The animators and writers of "Gravity Falls" began the series with a rough idea of who the characters were and what they sounded like. But these ideas could change at any time. "We didn't really know who Ford was, from a personality perspective, until we sat down to write him," Hirsch said to The Mary Sue. "You learn as you go." The team knew that Stan would have a brother who would be important to the narrative. But by the time Ford appeared in season 2, he had transformed from a plot device into a flesh and blood person. Most importantly, he had the voice of J.K. Simmons. Simmons was reportedly cast late in the process, but according to Hirsch "his take on the role "changed how we thought about the character." Hirsch also shouts out the voice acting of Linda Cardellini, whose "grounded performance" defined the fantastic (but underused) character of Wendy.

Making stories happen

Making "Gravity Falls" was about of discovery, mixing and matching characters to see what fun combinations might result. Sometimes this meant adjusting characters slightly to ensure the best results. In the Vox interview, Hirsch discusses the challenges he faced writing Dipper's character. When he drew too much upon his own personality at that age, Dipper became an antisocial, unlikable brat. "I realized that I needed to write Dipper as actually more sweet, naive and positive than I was at his age," Hirsch said, "in order to make stories happen." Similarly, the team had to learn over time exactly how to use Stan. "Stan is a potent spice," Hirsch said. "If you...have him be too big and too loud...he can become grating and a pain in the neck." Once the team behind "Gravity Falls" realized that Stan was "out of touch," rather than truly mean, they could put his character to most effective use.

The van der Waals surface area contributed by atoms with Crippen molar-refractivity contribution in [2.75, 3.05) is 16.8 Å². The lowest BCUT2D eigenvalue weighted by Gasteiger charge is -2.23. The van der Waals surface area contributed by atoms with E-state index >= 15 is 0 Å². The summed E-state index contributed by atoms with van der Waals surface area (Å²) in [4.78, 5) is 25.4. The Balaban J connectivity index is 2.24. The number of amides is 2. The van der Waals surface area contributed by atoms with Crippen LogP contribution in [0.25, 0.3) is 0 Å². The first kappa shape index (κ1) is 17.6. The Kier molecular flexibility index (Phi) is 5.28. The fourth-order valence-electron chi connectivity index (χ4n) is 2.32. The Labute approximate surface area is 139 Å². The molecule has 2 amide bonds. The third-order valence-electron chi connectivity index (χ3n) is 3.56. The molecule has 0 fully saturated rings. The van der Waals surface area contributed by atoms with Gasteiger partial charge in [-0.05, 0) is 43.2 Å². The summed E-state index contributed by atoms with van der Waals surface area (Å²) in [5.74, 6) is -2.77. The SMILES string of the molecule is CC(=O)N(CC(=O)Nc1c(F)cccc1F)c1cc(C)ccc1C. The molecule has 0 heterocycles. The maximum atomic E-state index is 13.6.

It's tempting to assume that it's a bad thing when series aren't carefully planned from beginning to end. Fans revolted against the final season of "Lost," which failed to answer many of the show's mysteries and provided surprisingly dull answers to others. But planning is no recipe for success if the characters are not respected. The finale of "How I Met Your Mother," filmed long before the last season, twisted its cast to fill roles that they no longer fit after years of evolution. The results were deeply unsatisfying. By contrast, the creators of "Breaking Bad" chose not to kill Jesse after a break in production during the writer's strike of 2007 gave them room to reconsider. Jesse (and his actor Aaron Paul) rewarded them by becoming the show's moral center, and a crucial part of its formula.

The fun part of writing

The staff of "Gravity Falls" did not have an in-depth, point-by-point plan for the series. They could not say, for instance, what Dipper, Mabel and Stan could do in any given scene. But they became very good at predicting what might happen, based on the rules they drew up around the characters and their interactions. In Hirsch's words, "Mabel's not dumb; she's a ham. Dipper is smart, but he's still sweet. Stan is not mean; he's out of touch." Ensuring that the characters were true to themselves in each scene was hard work. But once that work was done, the rest was the simple pleasure of discovery. As Hirsch would tell "The Mary Sue," figuring out how it all fits together in the writer's room...that is the fun part of writing."

Back in college, I had perceived one layer of "Gravity Falls," which was that everything in the show was connected. This was a big part of the show's appeal, and something the show's creators fought for despite how challenging it was to implement in the end. At the same time, I now see that my classmate was also correct. Deep in its bones, "Gravity Falls" puts character first. Dipper and Mabel grow and change throughout the series not just through the long-term plans of the staff, but through aspects like voice acting, design and constant behind-the-scenes tinkering. It's a perfect combination of form and function for a story about adolescence and a town that is always revealing fun and unexpected secrets.